The asset management industry has undoubtedly entered a period of unprecedented change over the past few years, which has resulted in creating an environment that has been challenging for fund managers. 2015 saw competition rapidly increase as the number of managers in the industry continued to escalate. At Apex alone we saw a 48% increase in new launches during the last three months of 2015 compared with that same period in 2014. At a time of year during which we usually see seasonal slow down, this is significant. So what is different? How are funds continuing to be successful in this new environment, and what will 2016 bring?
Diversification is Key
As the fund industry turns a corner into 2016, we continue to see new and creative investment strategies being brought to market. A noticeable change in fund behaviour, evident across all classes, is that structures and strategies are no longer fixed – lines are blurring. The prevailing market environment hugely affects managers across all asset classes and inevitably shapes their investment strategies. Funds no longer fit snugly within one asset class or bracket; their strategies have had to become far more diverse in order to survive. Institutional Investors are pressuring managers to deliver results within a well run firm. Our conversations with managers are expanding to be just as much around their infrastructure, capital raising and their business management, as around their traditional accounting needs. Investors have shown that their appetite is increasingly moving toward non correlated returns providing the investment strategy is clear, explainable and supported by a strong operational environment.
*Source, Preqin Investor Outlook: Alternative Assets H2 2015 – Read Full Article
Agility is not only necessary for Managers to succeed but has also proven to be a key attribute for Apex, as an administrator, to meet this increase in demand. It has been essential that we were able to quickly adapt and evolve various aspects of our service delivery model in order to remain valuable as a provider to a changing client model. As we notice a marked increase in private equity and real estate fund launches, for instance, we have subsequently evolved our private equity service provision solution by accumulating specialist private equity teams and accounting software’s – both of which now operate within Apex private equity “centres of excellence” in several key jurisdictions around the world.
Investors are driving this sense of change permeating the industry as they begin to defiantly change their opinion on what makes a stable portfolio for a successful fund to stand out. For example, allocators now look to source managers satisfying a need for both liquid and illiquid investment portfolios. This demand goes as far as to transcend the traditional differentiators between private equity and hedge fund structures and has seen credit and real estate products become the ‘go to’ diversification strategies for managers looking to add value to their portfolios.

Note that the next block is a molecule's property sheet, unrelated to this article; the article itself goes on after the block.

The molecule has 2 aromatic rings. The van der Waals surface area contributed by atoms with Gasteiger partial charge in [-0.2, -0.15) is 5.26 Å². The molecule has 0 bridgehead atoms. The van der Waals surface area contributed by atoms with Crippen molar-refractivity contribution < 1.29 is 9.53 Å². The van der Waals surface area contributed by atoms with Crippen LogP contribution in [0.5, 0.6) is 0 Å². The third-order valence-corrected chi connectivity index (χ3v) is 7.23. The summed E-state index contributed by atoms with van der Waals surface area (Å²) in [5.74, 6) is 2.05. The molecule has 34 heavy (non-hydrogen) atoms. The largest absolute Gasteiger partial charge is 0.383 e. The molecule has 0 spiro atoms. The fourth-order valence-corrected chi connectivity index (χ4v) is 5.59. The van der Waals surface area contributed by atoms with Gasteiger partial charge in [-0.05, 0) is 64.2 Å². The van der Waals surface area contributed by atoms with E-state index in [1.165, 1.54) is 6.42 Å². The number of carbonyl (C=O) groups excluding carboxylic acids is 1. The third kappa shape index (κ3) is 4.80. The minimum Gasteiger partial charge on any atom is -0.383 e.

Competition and Consolidation
The already intense competition in asset management is further amplified as augmented investor scrutiny starts to expose potential pitfalls in traditional strategies. More diversity in portfolio is both required and expected, leaving a distinct trend toward consolidation and the merging of private equity and hedge fund asset classes. As a fund administrator we have also noticed an increase in the assets of fund of funds amongst our client base, a fact that seems to echo the need to include diversification through alternatives in the portfolios of small to medium size institutions. A growth in pension fund investments echoes this requirement for diversification and a new surge toward investing in retail markets as longer term investments become more desirable. In short, institutional investors are seeking a diversifier to their equity portfolios and displaying an aspiration to commit to longer term investments. With pension funds on the rise, the already increasing interest in US investments could grow even more; the 2015 Towers Watson ‘Global Pensions Asset Study’ confirmed the US as holding 61% of the total global pensions market. Funds need to work toward customising their portfolios based on the future, not on the past.
Reinforcing the trends we are seeing internally at Apex, the PwC 2020 report stated that “New entrants to the assert management industry from other sectors could disrupt a structure that has existed largely, unchanged, for several decades…asset managers will enjoy ample opportunities over the coming years, but these opportunities will also be sought by a growing and diverse set of competitors”.
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Customisation for Success